Although she enjoyed having her own business, Tirrell soon felt like it was time for a change, and that is how she first landed in Illinois. After spending a year at a job that did not turn out to be what she had hoped, Tirrell was offered an amazing opportunity to manage and train at a brand-new, state-of-the-art hunter/jumper facility called Springfield Stables in Mettawa, IL. Set on 22 beautifully maintained acres on the North Shore, a short distance from Chicago, Springfield Stables is a first-class facility focused on unmatched integrity and quality care for both horse and rider.
Springfield Stables owner Gregory H. Sachs brought Tirrell in during the facility’s construction and allowed her to draw from her experience as they decided on every detail. Tirrell noted, “Greg has completely committed to the farm, to making it top notch and making it the best in the area. He is very enthusiastic about all of this and it is nice working for somebody like that.”
“When the opportunity opened up at Springfield, I thought it would be a really great new experience, so I decided to give it a shot, and I am glad that I did,” Tirrell continued. “At the very end of construction I was involved with a lot of the little detail work with the barn. I was able to take all of the different barns that I have been at and all of the years of experience and suggest that we do certain things with the barn building-wise. It was neat to put in my own little design touches at the very end.”
“It is a new challenge starting a barn from the ground up and getting it up and running and really trying to make something successful, but I want to be consistent and build up a good reputation for putting out good riders and treating the horses really well,” Tirrell acknowledged. “Being consistent at the horse shows and being known for quality horse care is important to me.”
Tirrell explained that the most gratifying part of her job is just seeing a rider or a horse grasp a concept for the first time. “I just love the animals and that is something that I have always had. I love having a little bit of a relationship with each and every animal,” she expressed. “Even though they are owned by clients, I really like to get to know each horse and get to know what makes them tick and how they like to be trained. With the training aspect it is just great getting results. For example, riding a young one when it is getting its lead changes for the first time; that is really cool.”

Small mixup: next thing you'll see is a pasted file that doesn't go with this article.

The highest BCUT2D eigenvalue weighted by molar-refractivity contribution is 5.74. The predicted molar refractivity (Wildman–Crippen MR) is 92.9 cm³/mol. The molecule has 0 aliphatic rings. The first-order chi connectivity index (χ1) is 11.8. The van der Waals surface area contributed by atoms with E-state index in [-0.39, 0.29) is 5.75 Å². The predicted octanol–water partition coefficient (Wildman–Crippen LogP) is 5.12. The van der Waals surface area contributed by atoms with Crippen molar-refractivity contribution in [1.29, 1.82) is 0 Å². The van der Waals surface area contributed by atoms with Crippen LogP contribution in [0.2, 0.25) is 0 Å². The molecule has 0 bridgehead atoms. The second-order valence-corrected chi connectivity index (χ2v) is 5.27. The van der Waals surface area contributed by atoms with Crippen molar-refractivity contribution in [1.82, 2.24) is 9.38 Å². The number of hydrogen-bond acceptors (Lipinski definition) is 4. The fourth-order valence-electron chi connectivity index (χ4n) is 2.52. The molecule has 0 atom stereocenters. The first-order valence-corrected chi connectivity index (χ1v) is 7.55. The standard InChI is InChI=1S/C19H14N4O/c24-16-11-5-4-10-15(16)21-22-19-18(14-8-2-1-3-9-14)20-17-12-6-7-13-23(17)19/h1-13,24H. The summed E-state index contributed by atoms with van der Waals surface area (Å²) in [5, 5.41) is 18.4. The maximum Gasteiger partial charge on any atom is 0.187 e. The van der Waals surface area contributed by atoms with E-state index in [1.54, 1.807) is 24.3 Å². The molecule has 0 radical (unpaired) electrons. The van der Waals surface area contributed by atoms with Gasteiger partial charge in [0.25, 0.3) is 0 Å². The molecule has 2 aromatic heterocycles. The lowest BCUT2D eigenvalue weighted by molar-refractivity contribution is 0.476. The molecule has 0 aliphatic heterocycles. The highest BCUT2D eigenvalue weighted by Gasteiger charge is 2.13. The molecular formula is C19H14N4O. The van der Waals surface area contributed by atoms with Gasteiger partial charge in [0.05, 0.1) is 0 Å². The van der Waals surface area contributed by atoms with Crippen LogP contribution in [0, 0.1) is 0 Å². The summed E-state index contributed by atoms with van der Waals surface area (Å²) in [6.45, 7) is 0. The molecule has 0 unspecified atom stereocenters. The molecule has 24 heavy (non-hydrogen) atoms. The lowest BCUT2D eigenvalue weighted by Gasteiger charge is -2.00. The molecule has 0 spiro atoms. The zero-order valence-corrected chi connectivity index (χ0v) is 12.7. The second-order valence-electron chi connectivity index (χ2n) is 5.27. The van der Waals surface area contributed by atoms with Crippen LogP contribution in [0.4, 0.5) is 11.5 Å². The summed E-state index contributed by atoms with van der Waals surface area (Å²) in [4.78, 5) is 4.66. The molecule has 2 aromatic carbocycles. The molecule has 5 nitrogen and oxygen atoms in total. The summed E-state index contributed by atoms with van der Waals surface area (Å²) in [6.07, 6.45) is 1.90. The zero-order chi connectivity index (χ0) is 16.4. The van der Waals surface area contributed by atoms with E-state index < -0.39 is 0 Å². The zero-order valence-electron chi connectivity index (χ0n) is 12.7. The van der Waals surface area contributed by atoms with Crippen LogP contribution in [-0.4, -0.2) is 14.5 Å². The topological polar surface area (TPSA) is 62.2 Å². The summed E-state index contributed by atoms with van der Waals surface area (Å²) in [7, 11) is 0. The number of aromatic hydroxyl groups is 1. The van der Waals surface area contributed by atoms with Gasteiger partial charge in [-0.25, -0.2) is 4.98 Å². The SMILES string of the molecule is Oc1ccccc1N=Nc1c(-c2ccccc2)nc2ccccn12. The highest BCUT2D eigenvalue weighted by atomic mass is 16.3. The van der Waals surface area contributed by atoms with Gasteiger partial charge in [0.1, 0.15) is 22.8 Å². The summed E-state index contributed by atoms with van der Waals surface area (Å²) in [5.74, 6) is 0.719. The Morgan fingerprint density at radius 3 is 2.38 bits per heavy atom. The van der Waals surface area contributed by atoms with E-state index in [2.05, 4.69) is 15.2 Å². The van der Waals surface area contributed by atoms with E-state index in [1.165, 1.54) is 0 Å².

Along with its full-care boarding facility, Springfield Stables welcomes riders in the hunters, jumpers, and equitation for training. As head trainer, Tirrell offers an outstanding training program that is tailor-made to fit each individual rider’s goals and experience.
“My training depends on the rider, and I really try to be creative with my exercises and I try to keep things fresh,” Tirrell stated. “I try to do different things, but at the same time I like to be a little repetitive so that the horse or the rider can really understand a concept. I also like to be creative so that I am not drilling or making things boring. I always focus on keeping things positive and moving forward.”
As someone who has been in the business for most of her life and has experienced many sides of the horse world, Tirrell has had many people that have driven her to succeed and inspired her to pursue her dreams. “Outside of the horse world I really admire my father; I think he is a pretty special person. In the horse world, there are so many people to look up to and it is hard to pick just one. I was really lucky to have a lot of influential people in my life when I was young and I still admire all of those people,” Tirrell conveyed. “Today, you can’t discount someone like Beezie Madden. Beezie is amazing. She rides great; she is really smooth and very thorough. She makes it look easy, and she is a good horseperson. She came up through the ranks, paid her dues, and really worked hard, so you have to respect that.”
When it comes to her career, Tirrell has had plenty of great accomplishments of her own. “I feel that one of my greatest accomplishments has been turning out great horses and riders; I take great pride in that. I get a lot out of seeing the riders and the horses take what they learn in their lessons and then applying them in the show ring and getting results. To me, winning a class is the icing on the cake for everything that we have been working towards. On the other hand, it’s the same thing for when I am showing a horse. Just knowing that I did the right thing and I have been on the right path training-wise is always rewarding,” she concluded.
For more information, please visit www.springfieldstables.com.